Technology transfer-the process of sharing and disseminating knowledge, skills, scientific discoveries, production methods, and other innovations among universities, government agencies, private firms, and other institutions-is one of the major challenges of societies operating in the global economy. This volume offers state-of-the-art insights on the dynamics of technology transfer, emerging from the annual meeting of the Technology Transfer Society in 2011 in Augsburg, Germany. It showcases theoretical and empirical analyses from participants across the technology transfer spectrum, representing academic, educational, policymaking, and commercial perspectives. The volume features case studies of industries and institutions in Europe, the United States, and Australasia, explored through a variety of methodological approaches, and providing unique contributions to our understanding of how and why technology transfer is shaped and affected by different institutional settings, with implications for policy and business decision making.
Mumford-Tate groups are the fundamental symmetry groups of Hodge theory, a subject which rests at the center of contemporary complex algebraic geometry. This book is the first comprehensive exploration of Mumford-Tate groups and domains. Containing basic theory and a wealth of new views and results, it will become an essential resource for graduate students and researchers.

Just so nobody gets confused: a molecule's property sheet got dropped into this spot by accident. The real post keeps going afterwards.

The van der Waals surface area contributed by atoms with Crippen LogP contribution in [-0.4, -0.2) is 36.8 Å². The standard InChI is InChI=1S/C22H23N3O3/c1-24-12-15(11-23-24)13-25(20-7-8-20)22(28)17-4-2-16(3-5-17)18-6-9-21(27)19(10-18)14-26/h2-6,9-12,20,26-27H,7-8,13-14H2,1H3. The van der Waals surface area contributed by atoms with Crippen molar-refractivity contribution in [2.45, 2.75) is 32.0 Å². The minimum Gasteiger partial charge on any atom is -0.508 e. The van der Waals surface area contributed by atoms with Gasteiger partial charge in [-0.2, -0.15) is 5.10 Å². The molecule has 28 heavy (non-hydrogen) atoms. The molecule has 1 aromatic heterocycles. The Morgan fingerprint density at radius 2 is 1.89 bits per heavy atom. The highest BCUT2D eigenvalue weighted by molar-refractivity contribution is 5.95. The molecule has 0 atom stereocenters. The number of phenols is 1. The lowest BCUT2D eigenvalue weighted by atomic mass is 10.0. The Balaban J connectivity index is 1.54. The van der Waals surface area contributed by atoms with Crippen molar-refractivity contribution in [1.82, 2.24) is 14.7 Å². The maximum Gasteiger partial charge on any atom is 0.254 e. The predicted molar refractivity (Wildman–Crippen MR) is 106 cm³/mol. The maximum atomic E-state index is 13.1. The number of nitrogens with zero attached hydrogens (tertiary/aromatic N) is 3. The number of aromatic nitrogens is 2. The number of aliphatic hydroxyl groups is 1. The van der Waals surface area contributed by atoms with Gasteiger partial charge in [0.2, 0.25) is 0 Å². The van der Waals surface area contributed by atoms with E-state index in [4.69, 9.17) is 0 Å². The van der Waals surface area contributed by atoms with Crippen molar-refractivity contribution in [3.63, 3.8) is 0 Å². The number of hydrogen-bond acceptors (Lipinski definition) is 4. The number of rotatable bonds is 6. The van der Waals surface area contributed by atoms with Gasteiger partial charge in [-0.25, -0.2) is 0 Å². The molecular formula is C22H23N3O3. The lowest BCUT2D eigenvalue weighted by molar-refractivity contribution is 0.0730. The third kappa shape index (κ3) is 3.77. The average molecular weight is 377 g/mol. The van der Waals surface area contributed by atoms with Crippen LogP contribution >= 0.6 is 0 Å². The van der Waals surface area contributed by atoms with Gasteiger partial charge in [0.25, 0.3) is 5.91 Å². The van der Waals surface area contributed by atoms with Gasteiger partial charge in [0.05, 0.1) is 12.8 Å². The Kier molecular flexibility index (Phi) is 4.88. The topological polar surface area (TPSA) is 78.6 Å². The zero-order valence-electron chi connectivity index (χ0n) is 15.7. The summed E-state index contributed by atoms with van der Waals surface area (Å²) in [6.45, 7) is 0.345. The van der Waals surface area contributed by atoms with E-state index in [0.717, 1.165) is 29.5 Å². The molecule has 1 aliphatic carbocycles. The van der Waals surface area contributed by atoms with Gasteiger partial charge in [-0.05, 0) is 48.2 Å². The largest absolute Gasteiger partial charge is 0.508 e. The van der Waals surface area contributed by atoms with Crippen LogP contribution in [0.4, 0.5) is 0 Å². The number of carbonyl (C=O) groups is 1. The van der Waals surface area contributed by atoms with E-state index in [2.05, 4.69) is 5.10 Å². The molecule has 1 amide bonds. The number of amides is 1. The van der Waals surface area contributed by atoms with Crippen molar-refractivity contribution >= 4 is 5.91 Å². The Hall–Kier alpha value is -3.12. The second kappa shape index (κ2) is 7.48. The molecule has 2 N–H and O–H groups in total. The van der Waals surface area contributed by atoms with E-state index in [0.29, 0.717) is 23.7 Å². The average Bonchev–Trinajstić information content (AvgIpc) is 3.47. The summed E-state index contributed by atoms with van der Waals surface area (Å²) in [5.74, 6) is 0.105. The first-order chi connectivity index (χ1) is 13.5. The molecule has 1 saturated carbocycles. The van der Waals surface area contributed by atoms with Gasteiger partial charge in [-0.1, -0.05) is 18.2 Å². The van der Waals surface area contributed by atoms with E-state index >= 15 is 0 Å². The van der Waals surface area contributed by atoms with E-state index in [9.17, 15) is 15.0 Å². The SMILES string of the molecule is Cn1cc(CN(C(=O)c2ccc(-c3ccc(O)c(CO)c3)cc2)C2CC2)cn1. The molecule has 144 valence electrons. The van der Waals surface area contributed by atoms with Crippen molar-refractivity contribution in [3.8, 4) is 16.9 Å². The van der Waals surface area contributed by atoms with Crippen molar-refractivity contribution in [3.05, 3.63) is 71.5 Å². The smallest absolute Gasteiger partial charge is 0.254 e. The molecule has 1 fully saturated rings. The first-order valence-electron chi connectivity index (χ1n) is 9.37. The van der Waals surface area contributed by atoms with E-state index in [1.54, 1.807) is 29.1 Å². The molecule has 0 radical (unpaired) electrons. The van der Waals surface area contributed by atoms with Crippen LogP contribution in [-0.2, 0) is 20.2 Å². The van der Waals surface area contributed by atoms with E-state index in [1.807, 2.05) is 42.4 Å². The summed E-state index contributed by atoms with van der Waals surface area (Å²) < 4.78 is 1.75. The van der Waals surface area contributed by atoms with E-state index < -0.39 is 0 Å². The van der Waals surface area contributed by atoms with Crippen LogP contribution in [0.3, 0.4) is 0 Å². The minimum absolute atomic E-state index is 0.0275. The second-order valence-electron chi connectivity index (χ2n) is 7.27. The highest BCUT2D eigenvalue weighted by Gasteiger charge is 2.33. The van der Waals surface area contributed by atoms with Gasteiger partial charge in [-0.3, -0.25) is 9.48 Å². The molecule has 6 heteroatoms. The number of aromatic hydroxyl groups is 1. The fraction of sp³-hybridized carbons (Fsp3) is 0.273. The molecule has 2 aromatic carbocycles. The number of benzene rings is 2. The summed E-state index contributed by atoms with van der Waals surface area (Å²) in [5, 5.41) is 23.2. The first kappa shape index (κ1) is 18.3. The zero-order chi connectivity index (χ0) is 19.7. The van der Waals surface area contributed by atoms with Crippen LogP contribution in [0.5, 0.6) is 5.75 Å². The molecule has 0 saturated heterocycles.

Although Mumford-Tate groups can be defined for general structures, their theory and use to date has mainly been in the classical case of abelian varieties. While the book does examine this area, it focuses on the nonclassical case. The general theory turns out to be very rich, such as in the unexpected connections of finite dimensional and infinite dimensional representation theory of real, semisimple Lie groups. The authors give the complete classification of Hodge representations, a topic that should become a standard in the finite-dimensional representation theory of noncompact, real, semisimple Lie groups. They also indicate that in the future, a connection seems ready to be made between Lie groups that admit discrete series representations and the study of automorphic cohomology on quotients of Mumford-Tate domains by arithmetic groups. Bringing together complex geometry, representation theory, and arithmetic, this book opens up a fresh perspective on an important subject.
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